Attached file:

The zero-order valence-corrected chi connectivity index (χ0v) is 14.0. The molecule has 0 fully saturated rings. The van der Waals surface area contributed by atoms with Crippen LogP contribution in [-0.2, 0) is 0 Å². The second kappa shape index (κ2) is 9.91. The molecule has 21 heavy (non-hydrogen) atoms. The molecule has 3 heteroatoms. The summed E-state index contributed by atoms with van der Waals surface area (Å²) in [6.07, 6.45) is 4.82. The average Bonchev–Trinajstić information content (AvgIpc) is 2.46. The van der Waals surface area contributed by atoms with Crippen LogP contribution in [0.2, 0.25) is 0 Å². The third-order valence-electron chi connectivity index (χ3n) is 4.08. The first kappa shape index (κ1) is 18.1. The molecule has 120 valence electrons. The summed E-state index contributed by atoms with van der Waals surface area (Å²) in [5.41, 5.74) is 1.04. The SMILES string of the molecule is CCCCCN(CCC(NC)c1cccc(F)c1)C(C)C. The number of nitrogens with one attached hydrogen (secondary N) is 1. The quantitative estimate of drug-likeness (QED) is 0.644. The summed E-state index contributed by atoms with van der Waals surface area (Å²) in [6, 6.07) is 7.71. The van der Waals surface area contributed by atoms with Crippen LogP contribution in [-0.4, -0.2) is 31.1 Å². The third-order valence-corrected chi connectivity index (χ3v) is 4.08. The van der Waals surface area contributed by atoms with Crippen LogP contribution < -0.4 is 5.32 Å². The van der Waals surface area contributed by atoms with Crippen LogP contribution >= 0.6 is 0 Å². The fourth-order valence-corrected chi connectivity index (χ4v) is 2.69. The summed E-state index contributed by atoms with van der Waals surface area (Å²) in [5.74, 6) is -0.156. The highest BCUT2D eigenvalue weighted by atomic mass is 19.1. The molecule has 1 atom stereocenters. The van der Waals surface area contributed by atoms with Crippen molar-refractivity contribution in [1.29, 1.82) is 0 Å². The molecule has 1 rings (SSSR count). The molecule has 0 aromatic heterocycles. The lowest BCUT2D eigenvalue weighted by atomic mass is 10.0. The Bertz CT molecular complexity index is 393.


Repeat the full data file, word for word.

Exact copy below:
The zero-order valence-corrected chi connectivity index (χ0v) is 14.0. The molecule has 0 fully saturated rings. The van der Waals surface area contributed by atoms with Crippen LogP contribution in [-0.2, 0) is 0 Å². The second kappa shape index (κ2) is 9.91. The molecule has 21 heavy (non-hydrogen) atoms. The molecule has 3 heteroatoms. The summed E-state index contributed by atoms with van der Waals surface area (Å²) in [6.07, 6.45) is 4.82. The average Bonchev–Trinajstić information content (AvgIpc) is 2.46. The van der Waals surface area contributed by atoms with Crippen LogP contribution in [0.2, 0.25) is 0 Å². The third-order valence-electron chi connectivity index (χ3n) is 4.08. The first kappa shape index (κ1) is 18.1. The molecule has 120 valence electrons. The summed E-state index contributed by atoms with van der Waals surface area (Å²) in [5.41, 5.74) is 1.04. The SMILES string of the molecule is CCCCCN(CCC(NC)c1cccc(F)c1)C(C)C. The number of nitrogens with one attached hydrogen (secondary N) is 1. The quantitative estimate of drug-likeness (QED) is 0.644. The summed E-state index contributed by atoms with van der Waals surface area (Å²) in [6, 6.07) is 7.71. The van der Waals surface area contributed by atoms with Crippen LogP contribution in [-0.4, -0.2) is 31.1 Å². The third-order valence-corrected chi connectivity index (χ3v) is 4.08. The van der Waals surface area contributed by atoms with Crippen LogP contribution < -0.4 is 5.32 Å². The van der Waals surface area contributed by atoms with Crippen LogP contribution >= 0.6 is 0 Å². The fourth-order valence-corrected chi connectivity index (χ4v) is 2.69. The summed E-state index contributed by atoms with van der Waals surface area (Å²) in [5.74, 6) is -0.156. The highest BCUT2D eigenvalue weighted by atomic mass is 19.1. The molecule has 1 atom stereocenters. The van der Waals surface area contributed by atoms with Crippen molar-refractivity contribution in [1.29, 1.82) is 0 Å². The molecule has 1 rings (SSSR count). The molecule has 0 aromatic heterocycles. The lowest BCUT2D eigenvalue weighted by atomic mass is 10.0. The Bertz CT molecular complexity index is 393.